“It is important to have comprehensive policies and programs that promote gender equality, address harmful gender stereotypes, provide support services for survivors, and hold perpetrators accountable.
“Students, teachers, parents, and the wider community all have a role to play in preventing and addressing SGBV in schools.
“SGBV is a serious problem in secondary schools. It is important to take steps to prevent and address it to create a safe and supportive learning environment for all students,’’ Ironsi says.
Also, President Muhammadu Buhari’s daughter, Hanan Buhari, laments the lack of enforcement of laws against rape and other gender-related violence in Nigeria.
She makes the assertion at her foundation’s inaugural symposium on sexual violence, which was held at the Banquet Hall of the State House in 2022.
She says in spite of the Violence Against Persons (Prohibition) Act (VAPP) 2015 and various states’ Violence Against Persons Prohibition Laws, “enforcement of such laws is still sorely lacking in far too many cases in Nigeria’’.
“A 2018 Statistical Report on Women and Men in Nigeria using data obtained from the Nigeria Police Force and Ministry of Justice revealed that the rape incidences for women and girls are on an increasing trend, from 63 percent in 2015 to 72.1 percent in 2016 and 69.3 percent in 2017.
“According to data from Nigeria’s National Anti-Trafficking Agency, only about 32 cases were reported between 2019 and 2020 for fear of stigmatization,’’ she says.
For her, rape survivors must have immediate access to a health clinic that can provide emergency medical care, including HIV prevention and treatment and counseling.
“When a victim of violence files a police report, she must have faith that she will receive justice and that the perpetrator will be punished.
“In addition, an adolescent boy in school, learning about health and sexuality, must be taught that coercion, violence, and discrimination against girls are all unacceptable,’’ she says.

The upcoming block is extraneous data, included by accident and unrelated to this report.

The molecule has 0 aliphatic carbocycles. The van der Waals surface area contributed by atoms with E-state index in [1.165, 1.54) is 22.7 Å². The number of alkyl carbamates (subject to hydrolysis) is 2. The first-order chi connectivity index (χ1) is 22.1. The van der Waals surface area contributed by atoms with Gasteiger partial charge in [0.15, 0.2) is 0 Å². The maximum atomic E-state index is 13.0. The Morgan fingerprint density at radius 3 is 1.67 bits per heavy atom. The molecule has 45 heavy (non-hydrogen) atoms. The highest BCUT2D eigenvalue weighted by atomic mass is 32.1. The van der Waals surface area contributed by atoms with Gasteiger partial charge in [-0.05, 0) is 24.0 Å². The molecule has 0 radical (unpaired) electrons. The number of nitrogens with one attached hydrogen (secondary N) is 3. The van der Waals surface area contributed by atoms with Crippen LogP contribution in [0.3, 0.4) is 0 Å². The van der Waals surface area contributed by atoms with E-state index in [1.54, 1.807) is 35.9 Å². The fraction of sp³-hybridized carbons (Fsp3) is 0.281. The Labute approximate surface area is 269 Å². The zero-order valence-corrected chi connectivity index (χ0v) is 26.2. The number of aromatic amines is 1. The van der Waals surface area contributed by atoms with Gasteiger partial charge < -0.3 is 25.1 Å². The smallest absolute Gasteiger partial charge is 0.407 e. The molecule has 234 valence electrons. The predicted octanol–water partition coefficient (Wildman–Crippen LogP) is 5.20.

Proffering solutions, experts have severally stated that a holistic approach that engages the governments, non-governmental organizations, civil society groups, educational institutions, the victims, and their survivors can be adopted to prevent rape and SGBV in Nigeria.
They say that the culture of silence in cases of SGBV, particularly rape, has persisted for a long time in our society.
Regarded as a taboo, “victims don’t talk about it’’ (rape), but were rather “forced to treat it in a manner that the culprit would not be severely dealt with according to the law’’.
They also say that if our lawmakers continually provide the necessary enabling environment for people to report, encourage investigation, and try suspects in spite of the intricate legal system, the `rape culture’ will be discouraged.
Furthermore, it warms the heart to realize that, with an array of opinions and ongoing conversations around dealing with the challenges of rape and SGBV at the family, community, national, and global levels, these challenges are surmountable.
In summary, stakeholders can continually tackle the seemingly irredeemable culture of rape and SGBV so that there will be no reason for survivors and victims to keep quiet while perpetrators have their way.
By Dianabasi Effiong and Abiodun Azi